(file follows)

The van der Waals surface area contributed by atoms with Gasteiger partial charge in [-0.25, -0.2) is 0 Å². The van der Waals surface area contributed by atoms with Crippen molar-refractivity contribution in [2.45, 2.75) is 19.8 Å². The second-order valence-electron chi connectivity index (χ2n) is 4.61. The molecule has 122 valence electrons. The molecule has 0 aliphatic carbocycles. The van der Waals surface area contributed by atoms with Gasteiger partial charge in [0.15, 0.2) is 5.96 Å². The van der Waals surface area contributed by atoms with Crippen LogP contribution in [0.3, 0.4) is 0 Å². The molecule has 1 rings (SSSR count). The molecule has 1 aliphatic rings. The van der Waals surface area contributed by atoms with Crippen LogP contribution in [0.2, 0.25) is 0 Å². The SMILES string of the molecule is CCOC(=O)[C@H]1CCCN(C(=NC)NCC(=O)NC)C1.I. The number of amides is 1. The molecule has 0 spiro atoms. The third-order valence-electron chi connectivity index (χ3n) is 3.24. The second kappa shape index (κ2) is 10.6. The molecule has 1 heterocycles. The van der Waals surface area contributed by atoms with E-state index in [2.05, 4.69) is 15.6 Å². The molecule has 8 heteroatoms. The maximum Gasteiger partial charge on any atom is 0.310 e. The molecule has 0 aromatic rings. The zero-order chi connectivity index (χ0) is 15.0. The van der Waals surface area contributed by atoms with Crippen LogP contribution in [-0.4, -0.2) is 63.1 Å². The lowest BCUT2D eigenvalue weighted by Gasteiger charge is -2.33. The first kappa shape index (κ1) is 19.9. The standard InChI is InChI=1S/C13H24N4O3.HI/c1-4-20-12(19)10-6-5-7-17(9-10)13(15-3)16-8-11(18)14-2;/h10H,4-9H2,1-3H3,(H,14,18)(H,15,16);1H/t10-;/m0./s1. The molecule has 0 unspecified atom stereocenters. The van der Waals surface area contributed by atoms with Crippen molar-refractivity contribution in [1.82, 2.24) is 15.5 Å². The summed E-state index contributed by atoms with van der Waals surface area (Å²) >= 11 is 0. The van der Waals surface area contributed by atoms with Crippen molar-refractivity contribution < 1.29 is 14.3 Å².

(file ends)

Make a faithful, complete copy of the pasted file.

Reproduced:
The van der Waals surface area contributed by atoms with Gasteiger partial charge in [-0.25, -0.2) is 0 Å². The van der Waals surface area contributed by atoms with Crippen molar-refractivity contribution in [2.45, 2.75) is 19.8 Å². The second-order valence-electron chi connectivity index (χ2n) is 4.61. The molecule has 122 valence electrons. The molecule has 0 aliphatic carbocycles. The van der Waals surface area contributed by atoms with Gasteiger partial charge in [0.15, 0.2) is 5.96 Å². The van der Waals surface area contributed by atoms with Crippen LogP contribution in [0.3, 0.4) is 0 Å². The molecule has 1 rings (SSSR count). The molecule has 1 aliphatic rings. The van der Waals surface area contributed by atoms with Crippen LogP contribution in [0.2, 0.25) is 0 Å². The SMILES string of the molecule is CCOC(=O)[C@H]1CCCN(C(=NC)NCC(=O)NC)C1.I. The number of amides is 1. The molecule has 0 spiro atoms. The third-order valence-electron chi connectivity index (χ3n) is 3.24. The second kappa shape index (κ2) is 10.6. The molecule has 1 heterocycles. The van der Waals surface area contributed by atoms with E-state index in [2.05, 4.69) is 15.6 Å². The molecule has 8 heteroatoms. The maximum Gasteiger partial charge on any atom is 0.310 e. The molecule has 0 aromatic rings. The zero-order chi connectivity index (χ0) is 15.0. The van der Waals surface area contributed by atoms with Crippen LogP contribution in [-0.4, -0.2) is 63.1 Å². The lowest BCUT2D eigenvalue weighted by Gasteiger charge is -2.33. The first kappa shape index (κ1) is 19.9. The standard InChI is InChI=1S/C13H24N4O3.HI/c1-4-20-12(19)10-6-5-7-17(9-10)13(15-3)16-8-11(18)14-2;/h10H,4-9H2,1-3H3,(H,14,18)(H,15,16);1H/t10-;/m0./s1. The molecule has 0 unspecified atom stereocenters. The van der Waals surface area contributed by atoms with Crippen molar-refractivity contribution in [1.82, 2.24) is 15.5 Å². The summed E-state index contributed by atoms with van der Waals surface area (Å²) >= 11 is 0. The van der Waals surface area contributed by atoms with Crippen molar-refractivity contribution < 1.29 is 14.3 Å².